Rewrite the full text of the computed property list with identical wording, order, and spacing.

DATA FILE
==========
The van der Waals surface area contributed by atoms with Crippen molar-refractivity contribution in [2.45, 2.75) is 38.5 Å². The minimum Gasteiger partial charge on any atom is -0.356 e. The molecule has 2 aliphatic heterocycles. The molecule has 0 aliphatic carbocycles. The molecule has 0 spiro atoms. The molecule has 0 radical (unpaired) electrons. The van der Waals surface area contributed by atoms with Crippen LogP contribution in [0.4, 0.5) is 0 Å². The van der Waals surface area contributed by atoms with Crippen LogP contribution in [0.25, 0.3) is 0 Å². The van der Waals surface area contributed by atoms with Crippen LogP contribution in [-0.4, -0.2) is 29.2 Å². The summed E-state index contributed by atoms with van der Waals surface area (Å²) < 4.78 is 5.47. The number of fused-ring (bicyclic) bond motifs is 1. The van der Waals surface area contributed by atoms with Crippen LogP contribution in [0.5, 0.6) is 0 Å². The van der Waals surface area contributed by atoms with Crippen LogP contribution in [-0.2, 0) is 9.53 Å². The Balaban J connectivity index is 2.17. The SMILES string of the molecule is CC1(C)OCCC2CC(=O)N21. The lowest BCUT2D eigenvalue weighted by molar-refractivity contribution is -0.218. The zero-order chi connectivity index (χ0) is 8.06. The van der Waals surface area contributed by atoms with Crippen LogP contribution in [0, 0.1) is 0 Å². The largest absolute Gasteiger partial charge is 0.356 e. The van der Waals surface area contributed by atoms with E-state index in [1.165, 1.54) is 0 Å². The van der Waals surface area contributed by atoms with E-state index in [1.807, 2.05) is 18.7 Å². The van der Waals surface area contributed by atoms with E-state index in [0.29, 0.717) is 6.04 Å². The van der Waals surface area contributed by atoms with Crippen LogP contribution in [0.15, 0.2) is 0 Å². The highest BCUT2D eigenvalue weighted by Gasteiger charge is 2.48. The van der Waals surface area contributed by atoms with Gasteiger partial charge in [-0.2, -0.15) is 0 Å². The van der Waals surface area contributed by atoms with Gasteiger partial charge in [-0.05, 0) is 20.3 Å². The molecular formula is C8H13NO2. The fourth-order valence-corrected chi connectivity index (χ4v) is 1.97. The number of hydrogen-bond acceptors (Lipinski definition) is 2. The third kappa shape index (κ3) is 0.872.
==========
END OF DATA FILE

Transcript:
The van der Waals surface area contributed by atoms with Crippen molar-refractivity contribution in [2.45, 2.75) is 38.5 Å². The minimum Gasteiger partial charge on any atom is -0.356 e. The molecule has 2 aliphatic heterocycles. The molecule has 0 aliphatic carbocycles. The molecule has 0 spiro atoms. The molecule has 0 radical (unpaired) electrons. The van der Waals surface area contributed by atoms with Crippen LogP contribution in [0.4, 0.5) is 0 Å². The van der Waals surface area contributed by atoms with Crippen LogP contribution in [0.25, 0.3) is 0 Å². The van der Waals surface area contributed by atoms with Crippen LogP contribution in [-0.4, -0.2) is 29.2 Å². The summed E-state index contributed by atoms with van der Waals surface area (Å²) < 4.78 is 5.47. The number of fused-ring (bicyclic) bond motifs is 1. The van der Waals surface area contributed by atoms with Crippen LogP contribution in [0.5, 0.6) is 0 Å². The van der Waals surface area contributed by atoms with Crippen LogP contribution in [-0.2, 0) is 9.53 Å². The Balaban J connectivity index is 2.17. The SMILES string of the molecule is CC1(C)OCCC2CC(=O)N21. The lowest BCUT2D eigenvalue weighted by molar-refractivity contribution is -0.218. The zero-order chi connectivity index (χ0) is 8.06. The van der Waals surface area contributed by atoms with Crippen LogP contribution in [0, 0.1) is 0 Å². The largest absolute Gasteiger partial charge is 0.356 e. The van der Waals surface area contributed by atoms with E-state index in [1.165, 1.54) is 0 Å². The van der Waals surface area contributed by atoms with E-state index in [1.807, 2.05) is 18.7 Å². The van der Waals surface area contributed by atoms with E-state index in [0.29, 0.717) is 6.04 Å². The van der Waals surface area contributed by atoms with Crippen LogP contribution in [0.15, 0.2) is 0 Å². The highest BCUT2D eigenvalue weighted by Gasteiger charge is 2.48. The van der Waals surface area contributed by atoms with Gasteiger partial charge in [-0.2, -0.15) is 0 Å². The van der Waals surface area contributed by atoms with Gasteiger partial charge in [-0.05, 0) is 20.3 Å². The molecular formula is C8H13NO2. The fourth-order valence-corrected chi connectivity index (χ4v) is 1.97. The number of hydrogen-bond acceptors (Lipinski definition) is 2. The third kappa shape index (κ3) is 0.872.